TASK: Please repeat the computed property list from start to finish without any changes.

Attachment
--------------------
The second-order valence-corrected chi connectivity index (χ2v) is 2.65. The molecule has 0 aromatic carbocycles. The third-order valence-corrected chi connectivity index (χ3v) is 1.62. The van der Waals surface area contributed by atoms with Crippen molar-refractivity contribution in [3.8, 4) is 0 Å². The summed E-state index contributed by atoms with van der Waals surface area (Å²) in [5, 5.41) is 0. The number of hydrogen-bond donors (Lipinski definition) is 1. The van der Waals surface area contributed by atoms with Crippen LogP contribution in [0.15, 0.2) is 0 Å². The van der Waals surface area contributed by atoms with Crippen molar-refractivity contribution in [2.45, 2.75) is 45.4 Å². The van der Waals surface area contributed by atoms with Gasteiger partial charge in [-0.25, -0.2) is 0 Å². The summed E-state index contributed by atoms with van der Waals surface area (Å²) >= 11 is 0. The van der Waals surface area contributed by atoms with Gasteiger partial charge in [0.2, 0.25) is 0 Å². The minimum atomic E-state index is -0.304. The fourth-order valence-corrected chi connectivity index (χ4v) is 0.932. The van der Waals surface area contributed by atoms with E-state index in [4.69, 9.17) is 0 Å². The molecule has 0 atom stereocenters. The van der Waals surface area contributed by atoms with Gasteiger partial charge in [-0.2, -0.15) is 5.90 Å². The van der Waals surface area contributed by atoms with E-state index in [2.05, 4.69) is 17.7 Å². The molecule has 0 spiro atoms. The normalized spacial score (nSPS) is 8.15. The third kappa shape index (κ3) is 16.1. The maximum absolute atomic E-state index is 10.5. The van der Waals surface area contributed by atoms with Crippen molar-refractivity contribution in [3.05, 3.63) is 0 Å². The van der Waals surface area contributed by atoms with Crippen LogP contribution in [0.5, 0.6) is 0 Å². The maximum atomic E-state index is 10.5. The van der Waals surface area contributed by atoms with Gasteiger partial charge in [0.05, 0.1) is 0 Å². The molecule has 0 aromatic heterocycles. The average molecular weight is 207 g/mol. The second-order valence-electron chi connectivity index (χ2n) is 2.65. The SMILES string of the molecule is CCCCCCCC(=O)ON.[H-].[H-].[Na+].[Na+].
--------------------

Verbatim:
The second-order valence-corrected chi connectivity index (χ2v) is 2.65. The molecule has 0 aromatic carbocycles. The third-order valence-corrected chi connectivity index (χ3v) is 1.62. The van der Waals surface area contributed by atoms with Crippen molar-refractivity contribution in [3.8, 4) is 0 Å². The summed E-state index contributed by atoms with van der Waals surface area (Å²) in [5, 5.41) is 0. The number of hydrogen-bond donors (Lipinski definition) is 1. The van der Waals surface area contributed by atoms with Crippen LogP contribution in [0.15, 0.2) is 0 Å². The van der Waals surface area contributed by atoms with Crippen molar-refractivity contribution in [2.45, 2.75) is 45.4 Å². The van der Waals surface area contributed by atoms with Gasteiger partial charge in [-0.25, -0.2) is 0 Å². The summed E-state index contributed by atoms with van der Waals surface area (Å²) >= 11 is 0. The van der Waals surface area contributed by atoms with Gasteiger partial charge in [0.2, 0.25) is 0 Å². The minimum atomic E-state index is -0.304. The fourth-order valence-corrected chi connectivity index (χ4v) is 0.932. The van der Waals surface area contributed by atoms with E-state index in [4.69, 9.17) is 0 Å². The molecule has 0 atom stereocenters. The van der Waals surface area contributed by atoms with Gasteiger partial charge in [-0.2, -0.15) is 5.90 Å². The van der Waals surface area contributed by atoms with E-state index in [2.05, 4.69) is 17.7 Å². The molecule has 0 spiro atoms. The normalized spacial score (nSPS) is 8.15. The third kappa shape index (κ3) is 16.1. The maximum absolute atomic E-state index is 10.5. The van der Waals surface area contributed by atoms with Crippen molar-refractivity contribution in [3.05, 3.63) is 0 Å². The van der Waals surface area contributed by atoms with Crippen LogP contribution in [0.5, 0.6) is 0 Å². The maximum atomic E-state index is 10.5. The van der Waals surface area contributed by atoms with Gasteiger partial charge in [0.05, 0.1) is 0 Å². The molecule has 0 aromatic heterocycles. The average molecular weight is 207 g/mol. The second-order valence-electron chi connectivity index (χ2n) is 2.65. The SMILES string of the molecule is CCCCCCCC(=O)ON.[H-].[H-].[Na+].[Na+].